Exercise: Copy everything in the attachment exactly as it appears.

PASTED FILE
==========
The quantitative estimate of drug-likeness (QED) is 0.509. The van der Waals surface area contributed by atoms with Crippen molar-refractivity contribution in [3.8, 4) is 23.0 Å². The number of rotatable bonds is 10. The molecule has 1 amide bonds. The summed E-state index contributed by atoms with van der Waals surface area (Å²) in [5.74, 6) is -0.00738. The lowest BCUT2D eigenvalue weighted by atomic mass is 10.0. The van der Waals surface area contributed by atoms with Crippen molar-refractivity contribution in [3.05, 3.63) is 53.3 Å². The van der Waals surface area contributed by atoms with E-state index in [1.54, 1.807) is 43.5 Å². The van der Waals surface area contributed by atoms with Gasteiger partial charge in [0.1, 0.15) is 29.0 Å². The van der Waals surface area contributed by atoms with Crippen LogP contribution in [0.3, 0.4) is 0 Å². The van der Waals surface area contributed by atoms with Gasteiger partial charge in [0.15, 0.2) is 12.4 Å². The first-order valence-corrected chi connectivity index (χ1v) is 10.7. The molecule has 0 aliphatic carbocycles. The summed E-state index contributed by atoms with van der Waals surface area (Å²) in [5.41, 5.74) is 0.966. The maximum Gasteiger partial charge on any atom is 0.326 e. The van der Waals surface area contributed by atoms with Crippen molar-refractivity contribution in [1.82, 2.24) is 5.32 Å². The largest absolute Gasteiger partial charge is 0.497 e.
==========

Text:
The quantitative estimate of drug-likeness (QED) is 0.509. The van der Waals surface area contributed by atoms with Crippen molar-refractivity contribution in [3.8, 4) is 23.0 Å². The number of rotatable bonds is 10. The molecule has 1 amide bonds. The summed E-state index contributed by atoms with van der Waals surface area (Å²) in [5.74, 6) is -0.00738. The lowest BCUT2D eigenvalue weighted by atomic mass is 10.0. The van der Waals surface area contributed by atoms with Crippen molar-refractivity contribution in [3.05, 3.63) is 53.3 Å². The van der Waals surface area contributed by atoms with E-state index in [1.54, 1.807) is 43.5 Å². The van der Waals surface area contributed by atoms with Gasteiger partial charge in [0.1, 0.15) is 29.0 Å². The van der Waals surface area contributed by atoms with Crippen LogP contribution in [0.3, 0.4) is 0 Å². The van der Waals surface area contributed by atoms with Gasteiger partial charge in [0.15, 0.2) is 12.4 Å². The first-order valence-corrected chi connectivity index (χ1v) is 10.7. The molecule has 0 aliphatic carbocycles. The summed E-state index contributed by atoms with van der Waals surface area (Å²) in [5.41, 5.74) is 0.966. The maximum Gasteiger partial charge on any atom is 0.326 e. The van der Waals surface area contributed by atoms with Crippen molar-refractivity contribution in [1.82, 2.24) is 5.32 Å². The largest absolute Gasteiger partial charge is 0.497 e.